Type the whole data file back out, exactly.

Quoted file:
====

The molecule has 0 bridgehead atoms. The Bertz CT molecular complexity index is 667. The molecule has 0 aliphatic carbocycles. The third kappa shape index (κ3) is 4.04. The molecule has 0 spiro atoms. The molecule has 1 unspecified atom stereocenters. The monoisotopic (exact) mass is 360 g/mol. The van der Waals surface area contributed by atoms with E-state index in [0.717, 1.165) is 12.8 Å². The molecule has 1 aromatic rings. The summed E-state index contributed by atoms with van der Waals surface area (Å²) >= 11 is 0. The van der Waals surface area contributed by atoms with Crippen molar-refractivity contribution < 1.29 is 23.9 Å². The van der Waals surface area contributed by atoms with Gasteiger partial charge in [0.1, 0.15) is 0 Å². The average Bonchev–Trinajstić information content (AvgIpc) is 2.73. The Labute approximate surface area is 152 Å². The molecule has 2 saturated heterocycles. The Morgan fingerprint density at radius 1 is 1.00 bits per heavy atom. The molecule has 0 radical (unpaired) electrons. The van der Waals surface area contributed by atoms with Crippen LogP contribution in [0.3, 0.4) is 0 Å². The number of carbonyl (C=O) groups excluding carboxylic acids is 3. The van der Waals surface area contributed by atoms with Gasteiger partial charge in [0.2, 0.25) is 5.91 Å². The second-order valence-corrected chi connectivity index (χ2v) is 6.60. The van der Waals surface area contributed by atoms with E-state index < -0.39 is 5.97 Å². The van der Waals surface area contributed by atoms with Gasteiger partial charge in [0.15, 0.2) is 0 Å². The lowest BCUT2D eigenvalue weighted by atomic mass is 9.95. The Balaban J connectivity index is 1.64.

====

The molecule has 0 bridgehead atoms. The Bertz CT molecular complexity index is 667. The molecule has 0 aliphatic carbocycles. The third kappa shape index (κ3) is 4.04. The molecule has 0 spiro atoms. The molecule has 1 unspecified atom stereocenters. The monoisotopic (exact) mass is 360 g/mol. The van der Waals surface area contributed by atoms with E-state index in [0.717, 1.165) is 12.8 Å². The molecule has 1 aromatic rings. The summed E-state index contributed by atoms with van der Waals surface area (Å²) >= 11 is 0. The van der Waals surface area contributed by atoms with Crippen molar-refractivity contribution < 1.29 is 23.9 Å². The van der Waals surface area contributed by atoms with Gasteiger partial charge in [0.1, 0.15) is 0 Å². The average Bonchev–Trinajstić information content (AvgIpc) is 2.73. The Labute approximate surface area is 152 Å². The molecule has 2 saturated heterocycles. The Morgan fingerprint density at radius 1 is 1.00 bits per heavy atom. The molecule has 0 radical (unpaired) electrons. The van der Waals surface area contributed by atoms with Crippen LogP contribution in [0.3, 0.4) is 0 Å². The number of carbonyl (C=O) groups excluding carboxylic acids is 3. The van der Waals surface area contributed by atoms with Gasteiger partial charge in [0.2, 0.25) is 5.91 Å². The second-order valence-corrected chi connectivity index (χ2v) is 6.60. The van der Waals surface area contributed by atoms with E-state index < -0.39 is 5.97 Å². The van der Waals surface area contributed by atoms with Gasteiger partial charge in [0.15, 0.2) is 0 Å². The lowest BCUT2D eigenvalue weighted by atomic mass is 9.95. The Balaban J connectivity index is 1.64.